Hearst Magazine’s “Empowering Women” interview with Kathrine

Wow, I’m thrilled to be interviewed on the amazing new site “Empowering Women” at Hearst Magazine!  They wanted to know the background of the 261 Women’s Marathon in Mallorca, but got more than they expected!  I hope you enjoy it!

Kathrine Switzer : marathon woman

…Switzer crossing the finish line in ’67 was a seminal moment in women’s sporting history. By 1972, women were allowed to enter the Boston Marathon, but it would take another 12 years for the women’s marathon to become an official event at the Olympic Games.

The 261 Women’s Marathon, named in homage to its organiser’s Boston Marathon bib number, is being held on the 8 March 2015 in Palma de Mallorca – International Women’s Day. This is no coincidence; the race’s mission is to empower women to believe, ‘If I can run 26 miles, I can do anything’. Hearst Empowering Women spoke to Switzer, 68, about how running is changing women’s lives and what being tackled on the track felt like in ’67.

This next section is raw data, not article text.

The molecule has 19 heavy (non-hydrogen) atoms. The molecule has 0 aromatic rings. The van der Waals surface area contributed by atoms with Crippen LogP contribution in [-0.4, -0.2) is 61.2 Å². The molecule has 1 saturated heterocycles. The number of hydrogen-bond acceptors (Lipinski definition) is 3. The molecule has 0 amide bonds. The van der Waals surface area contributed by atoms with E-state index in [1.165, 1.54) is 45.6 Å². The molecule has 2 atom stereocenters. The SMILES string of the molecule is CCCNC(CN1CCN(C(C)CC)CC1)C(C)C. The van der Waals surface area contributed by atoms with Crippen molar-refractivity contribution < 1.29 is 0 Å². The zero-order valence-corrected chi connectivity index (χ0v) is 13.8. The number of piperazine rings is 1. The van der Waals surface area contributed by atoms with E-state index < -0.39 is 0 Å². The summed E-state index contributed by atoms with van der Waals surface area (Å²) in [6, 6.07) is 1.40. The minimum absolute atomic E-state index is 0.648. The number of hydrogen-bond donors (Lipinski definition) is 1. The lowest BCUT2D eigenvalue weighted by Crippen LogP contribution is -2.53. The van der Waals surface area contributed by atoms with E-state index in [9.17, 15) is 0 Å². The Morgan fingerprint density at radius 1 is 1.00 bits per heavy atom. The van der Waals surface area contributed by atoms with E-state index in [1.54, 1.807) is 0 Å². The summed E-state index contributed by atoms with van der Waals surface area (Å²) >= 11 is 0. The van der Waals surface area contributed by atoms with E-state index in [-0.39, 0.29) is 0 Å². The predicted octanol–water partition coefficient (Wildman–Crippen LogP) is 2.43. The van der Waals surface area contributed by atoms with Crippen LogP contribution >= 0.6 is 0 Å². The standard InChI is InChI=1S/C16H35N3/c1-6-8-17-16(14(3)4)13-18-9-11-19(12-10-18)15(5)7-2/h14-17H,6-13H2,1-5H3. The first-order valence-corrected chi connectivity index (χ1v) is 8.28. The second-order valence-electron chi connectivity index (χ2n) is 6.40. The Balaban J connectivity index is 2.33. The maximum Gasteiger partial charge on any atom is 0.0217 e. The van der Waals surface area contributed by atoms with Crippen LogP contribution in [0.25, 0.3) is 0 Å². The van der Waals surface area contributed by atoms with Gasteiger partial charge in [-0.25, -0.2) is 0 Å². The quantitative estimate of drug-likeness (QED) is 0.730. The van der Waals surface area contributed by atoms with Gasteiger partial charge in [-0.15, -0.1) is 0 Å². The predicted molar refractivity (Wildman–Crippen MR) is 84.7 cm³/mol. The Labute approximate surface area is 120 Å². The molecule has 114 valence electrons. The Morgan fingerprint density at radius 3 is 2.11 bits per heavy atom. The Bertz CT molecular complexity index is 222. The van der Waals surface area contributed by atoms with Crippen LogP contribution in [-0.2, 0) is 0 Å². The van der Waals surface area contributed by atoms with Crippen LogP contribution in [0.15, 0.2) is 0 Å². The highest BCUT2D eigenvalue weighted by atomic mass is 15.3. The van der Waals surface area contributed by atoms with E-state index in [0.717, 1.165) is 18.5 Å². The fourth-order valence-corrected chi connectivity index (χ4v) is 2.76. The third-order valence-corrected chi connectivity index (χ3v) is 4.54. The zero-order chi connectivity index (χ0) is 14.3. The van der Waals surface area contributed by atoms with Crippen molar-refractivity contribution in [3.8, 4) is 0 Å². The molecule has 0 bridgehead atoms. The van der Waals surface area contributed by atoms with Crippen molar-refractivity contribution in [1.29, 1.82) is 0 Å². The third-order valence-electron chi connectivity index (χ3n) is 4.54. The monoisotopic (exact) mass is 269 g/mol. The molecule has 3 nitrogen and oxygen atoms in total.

What is it about running that you love?

Running has probably given me everything in my life, one way or another – my career, health, sense of accomplishment and religion. I’m so close to nature when I’m running, I’m like part of the universe. [When] you have a real problem, if you run long enough you’re going to solve it. You also get a lot of grief out: when my mother passed away, running saved me.

When you entered the Boston marathon in 1967, did you do it simply because you wanted to run a marathon or because you wanted to prove women could do it?

Was I proud of being a woman? Absolutely. Was I trying to politically prove a point? No. I’ve been running since I was 12 and when I first heard about a marathon, it was like when a climber first hears about Everest, I thought, I’ve got to do that. The guy at Syracuse [University] who was effectively training me […] had run the Boston Marathon 15 times. To get me through the workouts, he would tell me stories about it. When I said, ‘Let’s just quit talking about it and run it’, he said, ‘A woman can’t run it’, but said he’d take me if I proved I could do the distance in practice.

Read Full Interview